Yesterday, the renowned inventor of the computer mouse, Doug Engelbart, passed away at the age of 88. While he is known to be a legend among many of the technology luminaries, he is two generations behind me and the technology world I knew in New England so his name wasn’t on my radar when I first landed in Silicon Valley. That said, despite the fact that I haven’t yet lived in the Bay Area for a decade, I was introduced to him within months of moving here.
You see, coming from Boston’s more conservative and traditional world of tech, I didn’t really know where to begin when I first moved out here, who mattered or could get me a “job.” Six or seven years ago, I really didn’t know that many people and so I started to “network like hell,” only to realize that getting a “job” would be the last thing on my mind.
In the early days, Sylvia Paull, Ben Gross and Michael Tchong led me around a bit, John Battelle invited me to a few things, a few people I had met from Intel, Adobe and Microsoft and Oracle put me on lists, but for the most part, it was watch, listen and well….just show up everywhere. My friend Sandy Rockowitz who I knew from back east told me about the events he went to and since Sandy was the geekiest friend I knew at the time (oh how that has changed), I figured I’d start to hang out where he hung out.
It took me longer than it should have to realize that not all geeks are alike and spending my time at engineering meet-ups in Berkeley, the SV Forum and SD Forum wasn’t exactly where right brain technology people hung out. BUT, they were such fabulous places to learn.
Truth be told, SD Forum was where I got my kicks in the early days and where I met some of my earliest geek friends.
They knew the lay of the land and the “language”, not the venture capitalists. Doug Engelbart and those who followed his work were the kinds of folks who showed up there, so suddenly I started hearing about people like Doug Engelbart in those circles. I learned about his life as well as names that anyone under 40 or even 50 might not have heard of, like Paul Friedl, Daniel Tellep, John G. Linvill, David Hodges, Dan Maydan and others.
Soon after making California home, I got to meet the legendary Doug Engelbart at some function I can’t now recall and then in 2005 at a speaker dinner I was invited to. Doug was actually at my table as was my bud Tom Foremski who wrote a wonderful write-up and tribute today about his death as well. We were both in awe at how people marveled at his accomplishments as if he was long gone and not actually hanging out with us in the room.
As Tom points out, John Markoff, and many members of the Homebrew Club, and former colleagues of his spoke about Doug’s incredible influence on their work, ideas, and how he changed their lives. We learned about this man from the inside and as Tom so eloquently writes, “it seemed as if he was the Buckminster Fuller of Silicon Valley in terms of how insightful and how brilliant he was, in story after story shared by people at the event. Others compared him to Leonardo DaVinci.”
It was a treasured moment and frankly, I felt as if I was (and probably was) the only right brain at the event. This of course made it even more treasured. Doug moved me in those two encounters I had with him in such a short period of time, and through the stories so many others around us shared that I decided to meet him again. Thanks to Bill Daul, the meeting happened, as I was keen to include him in a book project I was (and am still working on) about innovators in the industry who are driven by their hearts moreso than their heads.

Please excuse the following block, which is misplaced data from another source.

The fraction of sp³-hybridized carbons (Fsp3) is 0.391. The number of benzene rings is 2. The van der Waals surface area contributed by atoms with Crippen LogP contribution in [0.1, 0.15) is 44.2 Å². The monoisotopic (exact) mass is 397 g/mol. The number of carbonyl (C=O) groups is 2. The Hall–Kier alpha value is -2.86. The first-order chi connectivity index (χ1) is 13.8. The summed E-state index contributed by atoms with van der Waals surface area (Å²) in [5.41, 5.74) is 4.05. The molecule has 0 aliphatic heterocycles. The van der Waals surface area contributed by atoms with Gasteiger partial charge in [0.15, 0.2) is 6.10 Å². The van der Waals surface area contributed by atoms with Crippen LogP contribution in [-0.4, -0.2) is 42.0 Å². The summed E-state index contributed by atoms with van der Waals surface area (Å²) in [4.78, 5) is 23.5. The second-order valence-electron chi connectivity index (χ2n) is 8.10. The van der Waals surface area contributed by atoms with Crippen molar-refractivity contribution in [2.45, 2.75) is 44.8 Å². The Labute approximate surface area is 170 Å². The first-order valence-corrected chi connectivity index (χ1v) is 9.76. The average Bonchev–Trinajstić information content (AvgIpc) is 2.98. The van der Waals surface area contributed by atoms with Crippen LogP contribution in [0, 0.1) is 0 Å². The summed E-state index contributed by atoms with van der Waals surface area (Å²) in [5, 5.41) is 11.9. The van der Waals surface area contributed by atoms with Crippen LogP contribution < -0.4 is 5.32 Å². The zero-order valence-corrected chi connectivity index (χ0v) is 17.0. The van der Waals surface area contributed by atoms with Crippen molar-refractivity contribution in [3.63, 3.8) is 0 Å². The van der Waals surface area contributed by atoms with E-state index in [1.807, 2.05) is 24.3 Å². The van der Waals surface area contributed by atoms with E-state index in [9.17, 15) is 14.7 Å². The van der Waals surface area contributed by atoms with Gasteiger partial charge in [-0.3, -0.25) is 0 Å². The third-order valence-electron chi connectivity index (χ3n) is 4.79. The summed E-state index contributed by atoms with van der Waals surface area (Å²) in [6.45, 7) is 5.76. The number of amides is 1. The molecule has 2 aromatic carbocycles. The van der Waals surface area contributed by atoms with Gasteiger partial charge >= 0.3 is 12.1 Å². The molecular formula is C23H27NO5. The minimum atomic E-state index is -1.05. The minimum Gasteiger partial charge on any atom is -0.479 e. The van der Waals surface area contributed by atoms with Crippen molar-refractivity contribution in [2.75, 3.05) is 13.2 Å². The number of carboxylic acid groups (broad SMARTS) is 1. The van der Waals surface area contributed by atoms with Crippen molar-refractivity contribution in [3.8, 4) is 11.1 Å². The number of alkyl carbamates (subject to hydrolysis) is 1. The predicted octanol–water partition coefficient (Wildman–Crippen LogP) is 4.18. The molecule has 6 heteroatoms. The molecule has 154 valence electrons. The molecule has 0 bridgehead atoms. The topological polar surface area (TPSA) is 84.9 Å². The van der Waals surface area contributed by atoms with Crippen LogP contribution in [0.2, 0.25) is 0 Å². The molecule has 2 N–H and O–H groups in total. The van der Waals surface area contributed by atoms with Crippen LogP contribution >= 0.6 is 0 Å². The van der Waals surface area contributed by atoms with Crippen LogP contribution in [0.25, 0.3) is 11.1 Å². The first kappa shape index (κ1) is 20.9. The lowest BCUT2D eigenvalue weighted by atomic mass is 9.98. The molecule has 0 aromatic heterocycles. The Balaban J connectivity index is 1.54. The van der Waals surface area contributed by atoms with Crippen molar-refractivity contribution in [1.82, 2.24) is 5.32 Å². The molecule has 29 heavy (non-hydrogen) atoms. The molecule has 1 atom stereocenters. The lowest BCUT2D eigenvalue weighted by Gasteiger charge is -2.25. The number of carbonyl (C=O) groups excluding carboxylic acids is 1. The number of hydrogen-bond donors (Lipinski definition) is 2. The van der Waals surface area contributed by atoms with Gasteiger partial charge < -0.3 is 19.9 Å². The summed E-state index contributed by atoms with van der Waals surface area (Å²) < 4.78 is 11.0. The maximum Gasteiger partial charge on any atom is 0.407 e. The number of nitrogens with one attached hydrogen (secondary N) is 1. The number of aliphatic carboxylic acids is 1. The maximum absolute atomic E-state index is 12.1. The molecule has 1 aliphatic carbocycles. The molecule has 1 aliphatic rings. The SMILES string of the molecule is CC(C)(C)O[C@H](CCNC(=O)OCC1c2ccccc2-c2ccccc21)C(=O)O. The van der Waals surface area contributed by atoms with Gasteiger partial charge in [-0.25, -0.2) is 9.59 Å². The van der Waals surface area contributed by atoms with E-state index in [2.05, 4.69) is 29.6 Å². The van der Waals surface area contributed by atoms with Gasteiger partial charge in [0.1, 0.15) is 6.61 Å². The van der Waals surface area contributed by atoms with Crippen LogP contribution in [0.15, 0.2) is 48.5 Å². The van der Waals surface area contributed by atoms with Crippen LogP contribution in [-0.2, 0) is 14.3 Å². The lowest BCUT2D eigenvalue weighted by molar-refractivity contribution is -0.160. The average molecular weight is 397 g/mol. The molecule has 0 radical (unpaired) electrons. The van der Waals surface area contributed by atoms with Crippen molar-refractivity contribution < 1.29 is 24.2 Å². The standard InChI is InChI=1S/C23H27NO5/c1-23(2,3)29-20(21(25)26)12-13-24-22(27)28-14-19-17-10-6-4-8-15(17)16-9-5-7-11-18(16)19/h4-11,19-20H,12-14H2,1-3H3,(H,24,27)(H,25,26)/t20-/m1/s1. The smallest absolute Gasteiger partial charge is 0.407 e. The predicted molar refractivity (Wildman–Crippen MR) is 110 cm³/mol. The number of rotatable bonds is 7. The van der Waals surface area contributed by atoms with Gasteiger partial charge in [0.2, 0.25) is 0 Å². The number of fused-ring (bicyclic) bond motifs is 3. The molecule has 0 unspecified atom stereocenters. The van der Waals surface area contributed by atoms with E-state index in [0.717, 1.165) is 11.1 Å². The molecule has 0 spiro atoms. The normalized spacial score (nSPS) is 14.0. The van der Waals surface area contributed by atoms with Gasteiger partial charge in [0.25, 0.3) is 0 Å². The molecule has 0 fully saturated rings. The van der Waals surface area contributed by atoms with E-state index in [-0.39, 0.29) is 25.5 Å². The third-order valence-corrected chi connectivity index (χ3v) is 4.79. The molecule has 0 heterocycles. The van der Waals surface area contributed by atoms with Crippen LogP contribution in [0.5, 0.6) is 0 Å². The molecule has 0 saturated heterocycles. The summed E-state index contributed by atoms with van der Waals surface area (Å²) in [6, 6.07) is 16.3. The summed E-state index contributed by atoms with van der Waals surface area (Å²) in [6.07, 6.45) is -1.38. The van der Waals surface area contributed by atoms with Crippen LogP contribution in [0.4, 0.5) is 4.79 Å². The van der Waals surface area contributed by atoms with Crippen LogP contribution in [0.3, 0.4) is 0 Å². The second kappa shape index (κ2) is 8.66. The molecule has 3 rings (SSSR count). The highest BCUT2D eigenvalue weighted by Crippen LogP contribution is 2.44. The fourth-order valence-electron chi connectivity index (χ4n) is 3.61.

On that memorable day two years ago (May 2011), his wife Karen led me into their Silicon Valley home and out into the back garden where we had tea and biscuits and talked. The sun was shining, the garden was beautiful and Doug wore a smile all afternoon.
The day brought me joy and snapping photos of this intelligent, creative, amusing and inspiring legend was more than just memorable. It falls into the realm of magic moments which all of us have over the course of our personal and professional lives.
His work touched my professional life and made me remember and respect the people I worked with in the speech recognition industry for so many years. They too were trying to change the way we interacted with the world in a way that would be transformative….like Doug and other technology visionaries like him. As Clint Wilder said in a Facebook comment when I posted about his death, “this is the passing of an era.”
Yes, it is. It was an era of Silicon Valley that this generation won’t ever truly know or understand. It was a time when these legends were changing a paradigm of all communication, not enhancing a digital one one we already have.
Legends like Doug don’t build mobile games, check-in apps, quirky photo apps or another social media network. They work on things that will change the way we not just interact with the world, but see the world.
John Markoff wrote a great book entitled: What the Dormouse Said: How the Sixties Counterculture Shaped the Personal Computer Industry, which pointed out that Doug Engelbart didn’t get the recognition he deserved, specifically for yes, the mouse, but also for timesharing, which allows many users to share the same computer. Take a look at the 1968 demo which altered the ideas of what people thought was possible. In that historical demo of the mouse, the world first saw hypertext, object addressing and dynamic file linking, as well as shared-screen collaboration involving two persons at different sites communicating over a network with audio and video interface.
I write this post in honor of him today…for the work he did, for the history and memories he created and for the lives he touched. Rest in peace Doug Engelbart, rest in peace!